This January I attended the Beyond Monet: Immersive Experience featuring 400 paintings of the 19th century French painter.
While walking across a vast empty room shrouded in darkness toward a large black curtain, I didn’t know what to expect. I understood from my time talking to my friend who maps the stars that the exhibit was providing us the opportunity to get our eyes into night-vision so that we could see as much as possible within lowlight.
There was an introduction room leading into the exhibit that showcased a compilation of facts and quotes regarding Claude Monte’s life and motivation for painting. This space was beautiful with the walls and floor enveloped in deep blues and greens from one of his Water Lily paintings.
Two walk-bridges provided beautiful interactive pieces to encourage participation and welcoming ways of engaging with the exhibit, which allowed individual creativity to make the experience personal.
I appreciated the functionality of the next room. Participants passed through a series of ribbons draping from the ceiling so that our eyes would focus on the changing textures and see three-dimensional objects purposefully flattened by low light and low contrast. Thanks to this installation, my eyes were practiced in searching out visual depth on a flattened plane, which increased the depth of the moving paintings within the main exhibit.
Nearing the main immersion experience, peaceful music welcomed participants from around a darked corner. The room was full of people. I entered the display at a time of deep greens and blues covering the floor and walls. The projected color washed over the people in a watery glow. The scenes fed onto the floor seamlessly, so one felt to be floating among the lily pads.
There were many cushions for seating speckled around the grand room. And in the center was a gazebo with stairs leading to four entrances, approachable from any of the four walls. Many people stood inside the gazebo and sat on the stairs, watching the projected paintings perform.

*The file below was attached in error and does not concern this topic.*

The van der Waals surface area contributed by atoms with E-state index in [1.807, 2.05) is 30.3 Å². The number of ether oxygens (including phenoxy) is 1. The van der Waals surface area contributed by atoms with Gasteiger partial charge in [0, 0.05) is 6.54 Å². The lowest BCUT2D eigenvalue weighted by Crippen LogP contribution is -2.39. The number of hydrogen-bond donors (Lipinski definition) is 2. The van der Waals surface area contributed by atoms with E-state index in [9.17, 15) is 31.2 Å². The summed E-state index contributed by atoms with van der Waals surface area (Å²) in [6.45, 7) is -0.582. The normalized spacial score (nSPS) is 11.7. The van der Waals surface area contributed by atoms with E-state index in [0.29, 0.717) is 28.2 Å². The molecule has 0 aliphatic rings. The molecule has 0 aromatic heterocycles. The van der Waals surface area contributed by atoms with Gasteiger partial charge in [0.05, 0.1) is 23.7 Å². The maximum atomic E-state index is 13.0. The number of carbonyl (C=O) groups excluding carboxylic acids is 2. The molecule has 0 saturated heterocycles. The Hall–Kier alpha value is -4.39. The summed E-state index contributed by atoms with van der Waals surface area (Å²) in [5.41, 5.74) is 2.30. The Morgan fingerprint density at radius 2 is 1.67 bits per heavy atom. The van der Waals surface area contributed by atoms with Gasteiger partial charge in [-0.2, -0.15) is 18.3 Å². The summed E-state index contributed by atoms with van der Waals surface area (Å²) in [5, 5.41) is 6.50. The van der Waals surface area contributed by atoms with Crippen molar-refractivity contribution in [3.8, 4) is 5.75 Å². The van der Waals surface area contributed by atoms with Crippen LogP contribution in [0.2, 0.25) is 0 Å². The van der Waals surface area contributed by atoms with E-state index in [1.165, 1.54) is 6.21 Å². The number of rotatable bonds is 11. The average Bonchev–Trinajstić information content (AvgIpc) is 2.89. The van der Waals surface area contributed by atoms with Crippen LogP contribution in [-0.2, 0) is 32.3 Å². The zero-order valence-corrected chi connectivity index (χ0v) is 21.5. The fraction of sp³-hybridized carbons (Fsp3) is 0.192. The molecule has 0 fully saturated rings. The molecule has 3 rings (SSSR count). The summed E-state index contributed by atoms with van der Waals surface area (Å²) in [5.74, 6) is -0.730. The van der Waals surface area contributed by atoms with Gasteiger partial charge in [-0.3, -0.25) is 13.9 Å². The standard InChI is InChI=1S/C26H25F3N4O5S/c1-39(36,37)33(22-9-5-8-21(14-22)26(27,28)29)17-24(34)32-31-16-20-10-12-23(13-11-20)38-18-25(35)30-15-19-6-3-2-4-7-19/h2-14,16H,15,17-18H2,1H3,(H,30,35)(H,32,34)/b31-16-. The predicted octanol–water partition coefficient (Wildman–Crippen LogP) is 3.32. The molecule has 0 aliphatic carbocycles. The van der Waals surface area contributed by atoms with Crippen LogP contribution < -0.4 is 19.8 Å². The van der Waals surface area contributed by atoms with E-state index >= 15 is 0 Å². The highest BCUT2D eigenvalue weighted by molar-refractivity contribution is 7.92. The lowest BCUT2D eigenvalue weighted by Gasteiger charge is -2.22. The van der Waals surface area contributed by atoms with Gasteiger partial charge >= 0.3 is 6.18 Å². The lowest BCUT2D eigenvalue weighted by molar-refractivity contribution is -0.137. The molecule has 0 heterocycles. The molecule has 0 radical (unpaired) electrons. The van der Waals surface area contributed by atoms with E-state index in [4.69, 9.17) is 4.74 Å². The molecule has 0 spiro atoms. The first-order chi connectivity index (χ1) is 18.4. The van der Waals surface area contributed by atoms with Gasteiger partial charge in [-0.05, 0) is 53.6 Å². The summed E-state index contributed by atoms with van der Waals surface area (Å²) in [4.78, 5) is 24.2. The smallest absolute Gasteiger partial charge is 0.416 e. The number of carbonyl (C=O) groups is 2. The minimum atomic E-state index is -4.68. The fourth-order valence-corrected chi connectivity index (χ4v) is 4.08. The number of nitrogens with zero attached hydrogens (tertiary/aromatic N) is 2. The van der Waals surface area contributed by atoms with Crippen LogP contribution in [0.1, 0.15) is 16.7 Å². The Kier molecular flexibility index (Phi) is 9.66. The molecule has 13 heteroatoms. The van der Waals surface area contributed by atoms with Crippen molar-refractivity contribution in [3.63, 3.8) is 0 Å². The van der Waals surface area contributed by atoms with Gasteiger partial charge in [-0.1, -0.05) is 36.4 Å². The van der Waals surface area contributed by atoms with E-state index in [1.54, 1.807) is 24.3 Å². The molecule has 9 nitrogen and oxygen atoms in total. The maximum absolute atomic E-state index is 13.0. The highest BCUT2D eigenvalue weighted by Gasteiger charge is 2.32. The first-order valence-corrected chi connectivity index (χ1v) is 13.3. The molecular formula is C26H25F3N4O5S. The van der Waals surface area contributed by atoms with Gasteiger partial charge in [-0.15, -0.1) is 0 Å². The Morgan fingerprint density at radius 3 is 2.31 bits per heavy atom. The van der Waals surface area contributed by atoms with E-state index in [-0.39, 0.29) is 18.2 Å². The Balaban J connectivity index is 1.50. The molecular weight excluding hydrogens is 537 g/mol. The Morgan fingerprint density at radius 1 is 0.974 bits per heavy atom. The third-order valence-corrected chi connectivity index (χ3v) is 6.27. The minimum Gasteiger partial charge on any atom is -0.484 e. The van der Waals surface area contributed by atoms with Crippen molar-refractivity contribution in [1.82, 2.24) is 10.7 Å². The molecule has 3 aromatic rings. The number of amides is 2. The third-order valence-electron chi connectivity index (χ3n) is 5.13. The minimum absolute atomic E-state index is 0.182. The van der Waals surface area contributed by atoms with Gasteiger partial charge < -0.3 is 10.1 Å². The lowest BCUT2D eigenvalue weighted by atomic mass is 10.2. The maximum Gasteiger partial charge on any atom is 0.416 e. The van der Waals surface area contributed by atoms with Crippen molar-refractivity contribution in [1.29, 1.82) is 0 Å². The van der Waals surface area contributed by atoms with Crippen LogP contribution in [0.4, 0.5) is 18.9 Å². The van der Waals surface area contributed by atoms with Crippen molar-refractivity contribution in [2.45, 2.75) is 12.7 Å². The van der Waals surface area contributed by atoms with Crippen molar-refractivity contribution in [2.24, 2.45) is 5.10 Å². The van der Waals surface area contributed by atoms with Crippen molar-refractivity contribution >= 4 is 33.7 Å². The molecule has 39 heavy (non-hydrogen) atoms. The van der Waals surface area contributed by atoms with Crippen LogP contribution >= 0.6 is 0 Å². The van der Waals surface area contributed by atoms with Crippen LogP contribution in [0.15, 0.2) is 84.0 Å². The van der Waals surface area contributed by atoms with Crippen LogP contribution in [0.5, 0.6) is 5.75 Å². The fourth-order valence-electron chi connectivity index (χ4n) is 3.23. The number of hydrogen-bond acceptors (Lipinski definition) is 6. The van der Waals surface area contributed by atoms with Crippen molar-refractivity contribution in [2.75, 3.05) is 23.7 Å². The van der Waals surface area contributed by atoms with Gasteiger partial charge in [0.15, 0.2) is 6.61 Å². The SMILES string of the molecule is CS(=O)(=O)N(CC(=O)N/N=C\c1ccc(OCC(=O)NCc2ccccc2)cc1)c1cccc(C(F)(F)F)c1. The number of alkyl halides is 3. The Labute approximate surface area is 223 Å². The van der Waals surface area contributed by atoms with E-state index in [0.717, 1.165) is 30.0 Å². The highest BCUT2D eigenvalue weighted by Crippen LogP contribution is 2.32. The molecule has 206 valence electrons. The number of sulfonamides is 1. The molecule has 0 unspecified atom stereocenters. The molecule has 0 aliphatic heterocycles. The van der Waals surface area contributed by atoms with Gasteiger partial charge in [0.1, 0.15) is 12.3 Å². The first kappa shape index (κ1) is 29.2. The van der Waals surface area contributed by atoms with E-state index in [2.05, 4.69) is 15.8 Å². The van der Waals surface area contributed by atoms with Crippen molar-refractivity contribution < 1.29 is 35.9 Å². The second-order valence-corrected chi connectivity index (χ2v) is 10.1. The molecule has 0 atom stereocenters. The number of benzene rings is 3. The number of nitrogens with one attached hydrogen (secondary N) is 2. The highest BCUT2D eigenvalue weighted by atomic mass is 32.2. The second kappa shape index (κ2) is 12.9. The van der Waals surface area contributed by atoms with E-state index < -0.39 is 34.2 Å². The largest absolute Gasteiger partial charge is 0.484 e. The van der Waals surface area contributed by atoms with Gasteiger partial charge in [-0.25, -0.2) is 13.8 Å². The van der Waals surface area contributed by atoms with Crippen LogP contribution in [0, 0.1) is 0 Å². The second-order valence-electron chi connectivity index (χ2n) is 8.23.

Many participants walked slowly in pace with the moving paintings to different places for a change in perspective by height or position in the room.
The gazebo was brought into the paintings by the natural environments of the paintings, but also by the occasional shadows dropped upon the floor to line up with the gazebo posts, with shadows growing like a setting sun reaching twilight.
All the sounds accompanying the scenes brought the environment to life; when the train slowly arrived at the platform or when it was departing, the steam billowed as though the paint was moving, and the steam train horn resounded over the music. And the sound of seagulls and waves added a layer of interaction with the scenes of beaches, lighthouses, and ports full of boats.
One painted scene smoothly faded into the next scene by expertly blended transitions. The entire show progressed at an enamoring pace, which was slow enough to allow the eye to wonder around the paintings without missing the transition to the next scene.
In addition to the soothing French songs and the peaceful instrumental music, there was a delicate chatter of joyful people. This enhanced my experience by adding a warming hospitality for everyone to engage with the environment. It was a direct reflection of the production team that people felt valued and welcomed enough to walk around, knowing that a whisper to a friend while planning the next perspective or a gasp of awe and a short comment on the scene would not disturb fellow participants. Although everyone was keeping with respectfully hushed voices, there was a sense that the people were as welcome in the space as the paintings, themselves.
Beyond Monet is a peaceful and engaging projected performance of the paintings of Claude Monet worthy to be consider a once in a lifetime experience. While I saw this exhibit at the Wisconsin Center in Milwaukee, WI, it was a wonderful experience I plan on repeating before it’s gone.
Get your tickets at BeyondMonet.com
I am not a sponsored spokesmen of Beyond Monet and am not affiliated with the production in anyway.